10 Things You Didn't Know About Federal Premium

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posted on January 5, 2015

In the spring of 1922, Charles L. Horn took control of a small plant in Anoka, Minnesota and Federal Cartridge Corporation. Now, nearly 93 years later, Federal Premium produces some of the most well-regarded ammunition in the industry.

When you've got nearly a century under your belt, some interesting factoids tend to slip between the cracks and get forgotten. After a little detective work—and assistance from the folks in Anoka—we were able to assemble 10 facts that you might not know about the company.

Check out our list below, and be sure to weigh in with your own additions in the comments.

10. Federal Premium Ammunition uses almost exclusively recycled lead. Given the company's production numbers, that's taking going green to a whole new level.

9. The doors to Federal Cartridge Corporation officially opened on April 27, 1922, under the guidance of Charles L. Horn. The original 9,600 square foot building served as a production facility for shotgun shells. Today, Federal's plant operates with more than 500,000 square feet, and produces products for every discipline: rimfire, shotgun, handgun and muzzleloader. All told, the company offers more than 1,000 ammunition options.

8. As a yearling company in 1923, Federal faced an uphill battle in introducing its products to potential consumers. Company president Charles Horn launched a distribution strategy that placed his wares—then only shotshells—on shelves in barber shops, gas stations and grocery stores.

7. In the 30s, Horn helped institute the 4-H Club Conservation program, and Federal was the first company to sponsor camps nationwide in 1934. The company has been supporting the organization ever since. 2014 marks Federal's 35th consecutive year of support for the 4-H Shooting Sports Program. The company also sponsors numerous 4-H youth shooting camps that teach safe hunting, shooting and wildlife management techniques.

6. A dedicated conservationist, Horn had Federal Cartridge lobby congress to pass the Pittman–Robertson Federal Aid in Wildlife Restoration Act. Among other sweeping reformations, the act created a self-imposed excise tax on ammunition and firearms, which has, in time, raised billions of dollars to help preserve the environment.

5. In 1941, the company earned an $87 million contract from the U.S. government to build and operate the Twin City Ordnance Plant—a war materials production program established by the War Department during World War II.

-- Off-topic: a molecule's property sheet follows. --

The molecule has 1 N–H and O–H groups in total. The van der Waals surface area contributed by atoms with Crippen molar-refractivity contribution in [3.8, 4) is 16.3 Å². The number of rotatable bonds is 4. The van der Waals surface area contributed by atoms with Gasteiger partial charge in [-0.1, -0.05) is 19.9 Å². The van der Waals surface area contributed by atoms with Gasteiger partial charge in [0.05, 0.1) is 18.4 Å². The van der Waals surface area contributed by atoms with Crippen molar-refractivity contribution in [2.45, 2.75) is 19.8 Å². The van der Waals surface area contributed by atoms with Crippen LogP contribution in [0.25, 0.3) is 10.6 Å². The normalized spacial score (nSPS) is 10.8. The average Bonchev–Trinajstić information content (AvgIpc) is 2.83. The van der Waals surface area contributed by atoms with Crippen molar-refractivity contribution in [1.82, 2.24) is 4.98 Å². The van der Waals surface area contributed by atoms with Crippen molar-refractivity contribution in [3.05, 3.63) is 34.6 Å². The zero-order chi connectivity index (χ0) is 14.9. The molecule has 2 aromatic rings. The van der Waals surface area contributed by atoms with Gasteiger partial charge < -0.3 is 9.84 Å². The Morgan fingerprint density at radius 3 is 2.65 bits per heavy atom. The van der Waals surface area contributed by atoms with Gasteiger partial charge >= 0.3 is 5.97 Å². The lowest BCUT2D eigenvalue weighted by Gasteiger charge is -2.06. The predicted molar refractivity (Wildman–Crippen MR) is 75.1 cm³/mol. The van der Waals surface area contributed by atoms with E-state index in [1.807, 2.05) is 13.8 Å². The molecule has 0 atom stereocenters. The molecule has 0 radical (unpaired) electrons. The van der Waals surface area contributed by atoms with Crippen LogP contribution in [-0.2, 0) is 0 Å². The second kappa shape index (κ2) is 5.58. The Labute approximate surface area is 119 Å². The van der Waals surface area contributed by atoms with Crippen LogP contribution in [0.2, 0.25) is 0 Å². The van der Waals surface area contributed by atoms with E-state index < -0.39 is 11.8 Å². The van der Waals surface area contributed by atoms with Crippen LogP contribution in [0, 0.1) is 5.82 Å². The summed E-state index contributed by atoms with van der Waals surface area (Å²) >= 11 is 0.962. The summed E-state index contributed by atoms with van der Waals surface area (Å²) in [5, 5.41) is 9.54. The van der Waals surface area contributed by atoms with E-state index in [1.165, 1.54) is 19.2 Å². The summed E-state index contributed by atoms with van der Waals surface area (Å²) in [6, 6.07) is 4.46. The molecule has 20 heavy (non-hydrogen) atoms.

4. In 1954, the Anoka-based company helped finance the Anoka City Hall. It's not a coincidence that the building looks a bit like a handgun when viewed from above. Don't believe me? Check out the satellite image embedded below.

3. Nowadays there's no shortage of turkey-driven shotshells—if a company produces ammunition for scatterguns, it probably has at least one brand that it markets to turkey hunters. That wasn't always the case, though, and it was Federal Premium that broke new ground when it introduced a turkey-specific load in 1992. Some 23 years later, it's preparing to release its brand-new 3rd Degree shotshell—which you'll see on shelves later in 2015.

2. Any hunter can tell you the easiest way to identify the gauge of a shotgun shell: the color-coded exterior. Though some companies have gotten away from the traditional approach, it's a point that's still hammered home to youngsters in Hunter's Education courses each and every year. But where did such a practice get its start? At Federal, where the safety-driven initiative—long an industry standard—was launched in 1960.

1. In 1977, Federal invented its Premium line of centerfire rifle and shotshell ammunition—the same line that now serves as the heart of the company. The Premium line began with the Nosler Partition and the Sierra BT-HP, which brought handloader-level accuracy and performance to the masses. In 2015, Federal continues the will expand its Premium line with loads like the Trophy Bonded Tip in .223 Rem and Trophy Copper in .30-30 Win.

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